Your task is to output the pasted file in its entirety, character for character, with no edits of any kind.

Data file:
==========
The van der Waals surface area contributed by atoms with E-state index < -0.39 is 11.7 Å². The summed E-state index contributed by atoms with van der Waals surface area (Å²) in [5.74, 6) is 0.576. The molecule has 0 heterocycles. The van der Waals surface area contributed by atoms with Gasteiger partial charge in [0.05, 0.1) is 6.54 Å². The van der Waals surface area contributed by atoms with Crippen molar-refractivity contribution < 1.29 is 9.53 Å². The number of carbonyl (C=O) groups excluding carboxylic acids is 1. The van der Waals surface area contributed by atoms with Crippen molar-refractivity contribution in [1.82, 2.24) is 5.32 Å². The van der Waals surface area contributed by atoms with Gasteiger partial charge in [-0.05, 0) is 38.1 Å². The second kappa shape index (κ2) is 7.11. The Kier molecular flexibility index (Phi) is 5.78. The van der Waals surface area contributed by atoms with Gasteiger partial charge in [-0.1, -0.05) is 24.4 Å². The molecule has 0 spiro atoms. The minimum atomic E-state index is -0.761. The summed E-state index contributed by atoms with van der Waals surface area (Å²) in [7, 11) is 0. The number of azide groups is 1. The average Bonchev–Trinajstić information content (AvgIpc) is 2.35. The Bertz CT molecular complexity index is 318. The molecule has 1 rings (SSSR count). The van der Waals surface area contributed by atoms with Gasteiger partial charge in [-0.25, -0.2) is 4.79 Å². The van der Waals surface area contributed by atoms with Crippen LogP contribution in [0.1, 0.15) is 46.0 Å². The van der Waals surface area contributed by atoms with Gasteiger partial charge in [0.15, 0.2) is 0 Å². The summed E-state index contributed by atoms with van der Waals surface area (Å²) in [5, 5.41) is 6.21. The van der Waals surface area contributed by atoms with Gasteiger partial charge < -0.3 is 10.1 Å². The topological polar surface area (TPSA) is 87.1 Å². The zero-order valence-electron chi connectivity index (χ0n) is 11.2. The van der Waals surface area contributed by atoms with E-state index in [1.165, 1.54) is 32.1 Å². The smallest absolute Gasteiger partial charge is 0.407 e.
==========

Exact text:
The van der Waals surface area contributed by atoms with E-state index < -0.39 is 11.7 Å². The summed E-state index contributed by atoms with van der Waals surface area (Å²) in [5.74, 6) is 0.576. The molecule has 0 heterocycles. The van der Waals surface area contributed by atoms with Gasteiger partial charge in [0.05, 0.1) is 6.54 Å². The van der Waals surface area contributed by atoms with Crippen molar-refractivity contribution < 1.29 is 9.53 Å². The number of carbonyl (C=O) groups excluding carboxylic acids is 1. The van der Waals surface area contributed by atoms with Crippen molar-refractivity contribution in [1.82, 2.24) is 5.32 Å². The van der Waals surface area contributed by atoms with Gasteiger partial charge in [-0.05, 0) is 38.1 Å². The second kappa shape index (κ2) is 7.11. The Kier molecular flexibility index (Phi) is 5.78. The van der Waals surface area contributed by atoms with Gasteiger partial charge in [-0.1, -0.05) is 24.4 Å². The molecule has 0 spiro atoms. The minimum atomic E-state index is -0.761. The summed E-state index contributed by atoms with van der Waals surface area (Å²) in [7, 11) is 0. The number of azide groups is 1. The average Bonchev–Trinajstić information content (AvgIpc) is 2.35. The Bertz CT molecular complexity index is 318. The molecule has 1 rings (SSSR count). The van der Waals surface area contributed by atoms with Gasteiger partial charge in [-0.25, -0.2) is 4.79 Å². The van der Waals surface area contributed by atoms with Crippen LogP contribution in [0.1, 0.15) is 46.0 Å². The van der Waals surface area contributed by atoms with Gasteiger partial charge in [0.15, 0.2) is 0 Å². The summed E-state index contributed by atoms with van der Waals surface area (Å²) in [5, 5.41) is 6.21. The van der Waals surface area contributed by atoms with Gasteiger partial charge < -0.3 is 10.1 Å². The topological polar surface area (TPSA) is 87.1 Å². The zero-order valence-electron chi connectivity index (χ0n) is 11.2. The van der Waals surface area contributed by atoms with E-state index in [1.165, 1.54) is 32.1 Å². The smallest absolute Gasteiger partial charge is 0.407 e.